Last Updated on November 25, 2018 by Dave Farquhar
I get a lot of questions about the DD-WRT firewall. There’s a lot of talk out there that goes deep into theory and advanced firewall usage, but what if you just want to know how to set up your firewall to protect your network and open up a few ports?
Here’s how to set that up.
Note: If you have multiple DD-WRT boxes running as access points like I do, only the one directly plugged into the Internet needs to be configured this way. Disable the SPI firewall on your internal access points.
Enabling the DD-WRT firewall
First, make sure the firewall is enabled on your Internet-facing DD-WRT router. Navigate to Security, Firewall, and check the box next to SPI Firewall.
This poorly explained setting keeps Internet traffic off your local network.
For the most basic home use, where you’re just connecting to sites on the Internet used by a simple web browser and you don’t have anything reaching in, you can actually stop here.
Enabling port forwarding
But if you’re interested in firewalls, it’s likely you want to do more with your DD-WRT firewall.
The logical next step is to forward some ports. Navigate to NAT/QoS, Port Forwarding. Click Add, then fill in the blanks and check Enable. I have HTTP and HTTPS set up pointing to my web server. In the screenshot above, I should have forwarded TCP, not both protocols. Click Save when you’re done.
Web servers are probably the most common thing. If you wanted to run your own mail server, you’d probably want to forward TCP port 25. You may have some games that require a particular port. The interface lets you document and set those up here.
You can also do ranges of ports if a game or application needs multiple ports. That’s the next tab over, Port Range Forwarding.
Chances are your systems use DHCP. This makes it much easier to manage TCP/IP. But the firewall needs IP addresses, not host names. To accommodate both, set up DHCP reservations so your server or servers always get the same IP address. It’s handy to be able to manage all of your IP addresses in one place.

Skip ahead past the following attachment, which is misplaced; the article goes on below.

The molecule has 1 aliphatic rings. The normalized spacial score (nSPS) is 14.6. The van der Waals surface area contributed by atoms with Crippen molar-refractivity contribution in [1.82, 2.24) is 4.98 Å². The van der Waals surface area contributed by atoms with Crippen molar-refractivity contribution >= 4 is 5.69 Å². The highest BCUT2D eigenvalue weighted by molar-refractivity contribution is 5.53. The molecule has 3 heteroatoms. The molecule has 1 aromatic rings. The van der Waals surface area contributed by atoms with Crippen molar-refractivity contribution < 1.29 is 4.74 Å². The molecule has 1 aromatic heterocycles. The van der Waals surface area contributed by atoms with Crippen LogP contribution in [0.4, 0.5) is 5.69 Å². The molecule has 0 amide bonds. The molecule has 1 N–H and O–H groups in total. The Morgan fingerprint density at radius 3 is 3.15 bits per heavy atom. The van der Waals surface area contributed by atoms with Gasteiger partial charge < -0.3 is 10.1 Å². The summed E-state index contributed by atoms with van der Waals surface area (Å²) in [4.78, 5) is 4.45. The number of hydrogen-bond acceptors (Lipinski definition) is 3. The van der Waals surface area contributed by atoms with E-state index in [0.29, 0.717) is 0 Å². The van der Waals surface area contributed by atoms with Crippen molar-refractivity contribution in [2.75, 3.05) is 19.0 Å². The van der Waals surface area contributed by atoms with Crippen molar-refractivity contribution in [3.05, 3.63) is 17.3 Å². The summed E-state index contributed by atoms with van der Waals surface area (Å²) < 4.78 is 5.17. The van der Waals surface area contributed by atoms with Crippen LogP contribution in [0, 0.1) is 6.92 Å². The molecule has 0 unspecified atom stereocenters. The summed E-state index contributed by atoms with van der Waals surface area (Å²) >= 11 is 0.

First, find the MAC address, hostname and IP address of the computer you want to get the same IP address every time. Navigate to Status, LAN and scroll down to Active Clients to find them.
Navigate to Services, then to Services and scroll down to DHCP Server. Click Add, then fill in the MAC address, hostname and IP address of the computer you want to get the same IP address every time. You don’t have to do this for all your computers, just the ones you want to let talk through the firewall.
And that’s really all you need for a basic DD-WRT firewall. You can get a lot fancier if you want, but it’s best to start simple first, then build up.
Now that you have your firewall configured, please see my guide for securely configuring the rest of DD-WRT. If you need a new router, here’s some advice on finding new DD-WRT compatible routers. You can also use DD-WRT as a network print server for an inexpensive USB printer without network capability.